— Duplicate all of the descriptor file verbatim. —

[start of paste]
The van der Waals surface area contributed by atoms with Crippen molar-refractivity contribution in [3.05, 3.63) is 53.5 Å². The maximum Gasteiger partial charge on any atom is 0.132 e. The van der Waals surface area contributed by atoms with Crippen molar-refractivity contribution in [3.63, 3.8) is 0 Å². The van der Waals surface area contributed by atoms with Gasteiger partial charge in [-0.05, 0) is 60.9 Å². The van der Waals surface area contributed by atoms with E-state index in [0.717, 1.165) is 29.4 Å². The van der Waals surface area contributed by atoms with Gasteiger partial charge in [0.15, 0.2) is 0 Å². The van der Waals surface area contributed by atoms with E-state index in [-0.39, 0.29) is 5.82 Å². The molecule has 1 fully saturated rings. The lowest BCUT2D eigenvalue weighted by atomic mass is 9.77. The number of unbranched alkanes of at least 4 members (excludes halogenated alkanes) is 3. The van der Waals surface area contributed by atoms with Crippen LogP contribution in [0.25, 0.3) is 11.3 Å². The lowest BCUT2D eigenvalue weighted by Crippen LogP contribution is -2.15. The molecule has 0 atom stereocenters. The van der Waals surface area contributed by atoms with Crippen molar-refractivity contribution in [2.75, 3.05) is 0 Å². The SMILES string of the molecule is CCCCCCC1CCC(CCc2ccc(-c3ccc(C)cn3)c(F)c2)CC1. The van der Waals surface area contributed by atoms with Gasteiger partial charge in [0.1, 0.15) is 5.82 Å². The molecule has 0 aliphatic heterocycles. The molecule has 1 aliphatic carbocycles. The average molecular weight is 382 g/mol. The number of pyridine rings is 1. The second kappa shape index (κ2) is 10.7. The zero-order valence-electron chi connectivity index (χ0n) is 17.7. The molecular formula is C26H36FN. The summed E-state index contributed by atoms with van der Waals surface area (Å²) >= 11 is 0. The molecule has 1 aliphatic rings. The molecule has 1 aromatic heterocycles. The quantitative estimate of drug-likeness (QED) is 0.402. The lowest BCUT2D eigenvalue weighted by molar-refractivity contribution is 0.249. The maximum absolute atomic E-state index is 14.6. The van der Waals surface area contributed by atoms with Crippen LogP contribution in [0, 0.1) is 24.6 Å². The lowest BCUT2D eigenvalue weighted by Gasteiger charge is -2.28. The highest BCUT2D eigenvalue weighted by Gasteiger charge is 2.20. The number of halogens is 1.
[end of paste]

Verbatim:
The van der Waals surface area contributed by atoms with Crippen molar-refractivity contribution in [3.05, 3.63) is 53.5 Å². The maximum Gasteiger partial charge on any atom is 0.132 e. The van der Waals surface area contributed by atoms with Crippen molar-refractivity contribution in [3.63, 3.8) is 0 Å². The van der Waals surface area contributed by atoms with Gasteiger partial charge in [-0.05, 0) is 60.9 Å². The van der Waals surface area contributed by atoms with E-state index in [0.717, 1.165) is 29.4 Å². The van der Waals surface area contributed by atoms with Gasteiger partial charge in [0.15, 0.2) is 0 Å². The van der Waals surface area contributed by atoms with E-state index in [-0.39, 0.29) is 5.82 Å². The molecule has 1 fully saturated rings. The lowest BCUT2D eigenvalue weighted by atomic mass is 9.77. The number of unbranched alkanes of at least 4 members (excludes halogenated alkanes) is 3. The van der Waals surface area contributed by atoms with Crippen LogP contribution in [0.25, 0.3) is 11.3 Å². The lowest BCUT2D eigenvalue weighted by Crippen LogP contribution is -2.15. The molecule has 0 atom stereocenters. The van der Waals surface area contributed by atoms with Crippen molar-refractivity contribution in [2.75, 3.05) is 0 Å². The SMILES string of the molecule is CCCCCCC1CCC(CCc2ccc(-c3ccc(C)cn3)c(F)c2)CC1. The van der Waals surface area contributed by atoms with Gasteiger partial charge in [0.1, 0.15) is 5.82 Å². The molecule has 0 aliphatic heterocycles. The molecule has 1 aliphatic carbocycles. The average molecular weight is 382 g/mol. The number of pyridine rings is 1. The second kappa shape index (κ2) is 10.7. The zero-order valence-electron chi connectivity index (χ0n) is 17.7. The molecular formula is C26H36FN. The summed E-state index contributed by atoms with van der Waals surface area (Å²) >= 11 is 0. The molecule has 1 aliphatic rings. The molecule has 1 aromatic heterocycles. The quantitative estimate of drug-likeness (QED) is 0.402. The lowest BCUT2D eigenvalue weighted by molar-refractivity contribution is 0.249. The maximum absolute atomic E-state index is 14.6. The van der Waals surface area contributed by atoms with Crippen LogP contribution in [0, 0.1) is 24.6 Å². The lowest BCUT2D eigenvalue weighted by Gasteiger charge is -2.28. The highest BCUT2D eigenvalue weighted by Gasteiger charge is 2.20. The number of halogens is 1.